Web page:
Not far away is the Biblical Tabernacle Reproduction. This is one of the better-known Tabernacle replicas, though certainly inferior to that at the Great Passion Play theme-park, partly because the quality of reproduction is less, but also because this one is indoors. It was created in the late 1940s as the ‘Moses Tabernacle in the Wilderness,’ by a Baptist minister in St. Petersburg, Florida. Mennonites later purchased the replica and eventually joined it with the Mennonite Information Center. The Tabernacle has partly-open sides, enabling visitors to watch while a Mennonite minister gives an explanation. More straightforward than the presentation at the Great Passion Play, nevertheless he too drew a Christian message from the experience.

In his website http://www.materializingthebible.com, James Bielo of Miami University, Oxford, Ohio, lists 433 visitor attractions worldwide themed on the Bible. ‘Some are educational, some for fun, some for devotion. Some playful, some deeply serious. Some elaborate, some simple. Some controversial, some not. A few are all of the above.’ Were he to extend his list to include other ‘Holy Land’ places, he might include such attractions as ‘Prophet Muhammad Cinematic City’ near Qom, which reproduces Mecca at the time of Mohammed, and even Vrindavan, where ISKCON is building a theme-park to celebrate the birthplace of Krishna.

Holy Lands in the USA: from the Garden Tomb to Noah’s Ark

by Crispin Paine

[part 1 of 2]

Replicas and re-imaginings of the Holy Land have been found throughout the Christian world for well over a thousand years. Today most are to be found in the US: some modest back-garden sites, some multi-million dollar visitor attractions. Last year, thanks to a generous PEF grant, I visited eleven of them.

Typical of the little sites is ‘The Garden of Hope’, a two-acre rather scruffy garden in a suburban back street of working-class Covington, across the river from downtown Cincinnati. In 1938 a Southern Baptist minister, Rev. Morris Coers, visited the Holy Land, and was so moved by the Garden Tomb that he determined to build a replica back home. His Garden opened in 1958; it is now maintained by a local church and used for occasional services and weddings, as well as for informal visits (Fig. 1).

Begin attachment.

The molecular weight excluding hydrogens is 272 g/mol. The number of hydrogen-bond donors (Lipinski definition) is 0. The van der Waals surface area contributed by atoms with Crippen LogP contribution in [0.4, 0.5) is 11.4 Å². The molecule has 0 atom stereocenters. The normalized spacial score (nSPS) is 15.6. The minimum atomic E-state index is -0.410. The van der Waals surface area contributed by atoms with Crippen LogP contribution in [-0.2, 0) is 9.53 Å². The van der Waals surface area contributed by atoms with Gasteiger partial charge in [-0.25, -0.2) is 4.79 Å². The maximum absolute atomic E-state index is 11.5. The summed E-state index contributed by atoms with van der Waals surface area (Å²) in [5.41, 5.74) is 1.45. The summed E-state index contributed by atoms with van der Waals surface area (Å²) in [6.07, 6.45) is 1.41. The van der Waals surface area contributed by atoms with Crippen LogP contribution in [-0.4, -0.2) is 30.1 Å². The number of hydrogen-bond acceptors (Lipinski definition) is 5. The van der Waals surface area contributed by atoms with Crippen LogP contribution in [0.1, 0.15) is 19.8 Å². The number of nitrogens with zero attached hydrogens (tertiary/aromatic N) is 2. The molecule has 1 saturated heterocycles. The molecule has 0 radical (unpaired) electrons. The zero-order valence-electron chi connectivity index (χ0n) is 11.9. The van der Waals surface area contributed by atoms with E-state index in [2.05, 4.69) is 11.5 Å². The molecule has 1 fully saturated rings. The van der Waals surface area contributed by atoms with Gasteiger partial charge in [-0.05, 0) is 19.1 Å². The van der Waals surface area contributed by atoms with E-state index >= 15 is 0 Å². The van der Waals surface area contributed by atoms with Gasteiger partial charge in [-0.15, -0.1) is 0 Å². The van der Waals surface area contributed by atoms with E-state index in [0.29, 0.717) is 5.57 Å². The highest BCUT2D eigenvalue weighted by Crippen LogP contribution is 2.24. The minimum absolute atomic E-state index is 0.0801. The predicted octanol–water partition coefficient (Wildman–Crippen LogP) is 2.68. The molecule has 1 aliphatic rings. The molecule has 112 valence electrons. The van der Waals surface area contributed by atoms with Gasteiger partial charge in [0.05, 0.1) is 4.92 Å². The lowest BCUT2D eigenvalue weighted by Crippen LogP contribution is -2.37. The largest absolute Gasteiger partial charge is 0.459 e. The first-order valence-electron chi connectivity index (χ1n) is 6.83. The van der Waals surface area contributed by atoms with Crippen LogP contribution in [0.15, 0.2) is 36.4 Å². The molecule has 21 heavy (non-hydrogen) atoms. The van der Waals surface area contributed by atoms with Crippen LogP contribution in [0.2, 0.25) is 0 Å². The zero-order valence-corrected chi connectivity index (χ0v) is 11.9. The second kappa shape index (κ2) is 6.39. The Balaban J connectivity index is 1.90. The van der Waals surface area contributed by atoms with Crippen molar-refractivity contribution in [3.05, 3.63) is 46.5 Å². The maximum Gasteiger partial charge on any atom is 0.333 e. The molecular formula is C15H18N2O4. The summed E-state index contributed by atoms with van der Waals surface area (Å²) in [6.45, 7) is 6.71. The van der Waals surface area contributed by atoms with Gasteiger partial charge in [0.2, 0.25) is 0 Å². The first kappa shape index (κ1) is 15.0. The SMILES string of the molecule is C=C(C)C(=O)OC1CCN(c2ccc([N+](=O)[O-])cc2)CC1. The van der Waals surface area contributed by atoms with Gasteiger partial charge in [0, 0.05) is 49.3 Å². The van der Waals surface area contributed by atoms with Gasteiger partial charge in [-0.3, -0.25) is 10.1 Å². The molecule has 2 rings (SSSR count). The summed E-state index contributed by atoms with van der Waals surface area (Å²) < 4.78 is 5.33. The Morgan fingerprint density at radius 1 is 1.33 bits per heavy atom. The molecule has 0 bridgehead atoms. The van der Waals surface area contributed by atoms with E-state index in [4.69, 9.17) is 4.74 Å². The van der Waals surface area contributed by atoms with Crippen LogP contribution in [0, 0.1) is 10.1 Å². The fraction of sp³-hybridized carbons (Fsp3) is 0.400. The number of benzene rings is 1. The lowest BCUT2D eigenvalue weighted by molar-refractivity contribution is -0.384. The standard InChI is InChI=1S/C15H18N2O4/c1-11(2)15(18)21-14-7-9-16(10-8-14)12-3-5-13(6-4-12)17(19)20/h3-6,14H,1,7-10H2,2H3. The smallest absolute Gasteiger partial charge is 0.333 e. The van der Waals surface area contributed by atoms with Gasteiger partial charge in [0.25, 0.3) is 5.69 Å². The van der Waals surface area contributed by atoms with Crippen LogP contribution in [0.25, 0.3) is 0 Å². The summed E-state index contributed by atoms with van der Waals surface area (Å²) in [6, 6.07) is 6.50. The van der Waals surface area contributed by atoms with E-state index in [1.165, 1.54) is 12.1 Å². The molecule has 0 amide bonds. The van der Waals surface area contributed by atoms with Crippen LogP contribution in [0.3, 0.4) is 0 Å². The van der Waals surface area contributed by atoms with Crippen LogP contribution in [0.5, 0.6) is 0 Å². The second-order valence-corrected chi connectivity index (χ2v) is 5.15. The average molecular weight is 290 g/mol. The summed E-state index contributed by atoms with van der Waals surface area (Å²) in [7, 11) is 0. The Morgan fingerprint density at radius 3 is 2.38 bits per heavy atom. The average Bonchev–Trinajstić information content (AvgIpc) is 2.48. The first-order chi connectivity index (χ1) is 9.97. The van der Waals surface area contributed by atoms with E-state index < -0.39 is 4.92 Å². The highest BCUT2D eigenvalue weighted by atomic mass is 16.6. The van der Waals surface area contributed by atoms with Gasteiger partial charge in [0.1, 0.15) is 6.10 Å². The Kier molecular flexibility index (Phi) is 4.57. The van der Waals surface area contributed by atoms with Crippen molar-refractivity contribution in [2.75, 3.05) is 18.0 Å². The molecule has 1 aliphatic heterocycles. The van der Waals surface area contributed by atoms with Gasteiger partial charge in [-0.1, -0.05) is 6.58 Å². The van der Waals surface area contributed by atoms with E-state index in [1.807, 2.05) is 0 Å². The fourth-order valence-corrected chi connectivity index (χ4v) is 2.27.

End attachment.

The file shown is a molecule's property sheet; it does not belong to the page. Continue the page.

Fig. 1: The ‘Tomb of Christ’ at ‘The Garden of Hope’ (photo by C. Paine).

Besides the replica tomb, the Garden contains a ‘Carpenter’s Shop’, with chairs for meetings or services, a mural of a 19th (?) century Palestinian carpenter, old carpentry tools given by Ben Gurion, and an Israeli flag. It contains alsoa small chapel used for weddings, with ‘a stone from the Horns of Hatton [sic]’ on which the couple stands while exchanging vows. Oddly, this building is vaguely based on a 1620 Spanish Mission church. Other Garden attractions include stones from the River Jordan, from Solomon’s Temple, and from the Good Samaritan Inn. The Garden offers a splendid view over downtown Cincinnati; beside the viewpoint sits a statue of Christ giving the Sermon on the Mount, and behind is (a label informs us) a ’30 feet cross put up by angels during the night.’

At the opposite end of the scale is the Museum of the Bible in Washington, opened in November. I was generously given a preview, plus interviews with the Director and senior staff. The museum was founded by Steve Green, a phenomenally wealthy businessman, and costed some $500m. Before the opening it had attracted some very bad publicity, because his company has been successfully prosecuted for illegally importing looted Iraqi antiquities. The museum tried desperately to distance itself, but Green remains chairman of its Board.

The museum’s focus is on the Bible as a book, and tries to engage with its history, its stories, and its impact; I was assured that it doesn’t promote any one religion or doctrine, but every faith community is given its own voice; as the director put it, they “hope for harmony, like a choir.” Certainly Catholicism receives a lot of emphasis, as does the role of the Hebrew Bible in Judaism and Jewish tradition, but it was less clear that its role in Islam is noticed.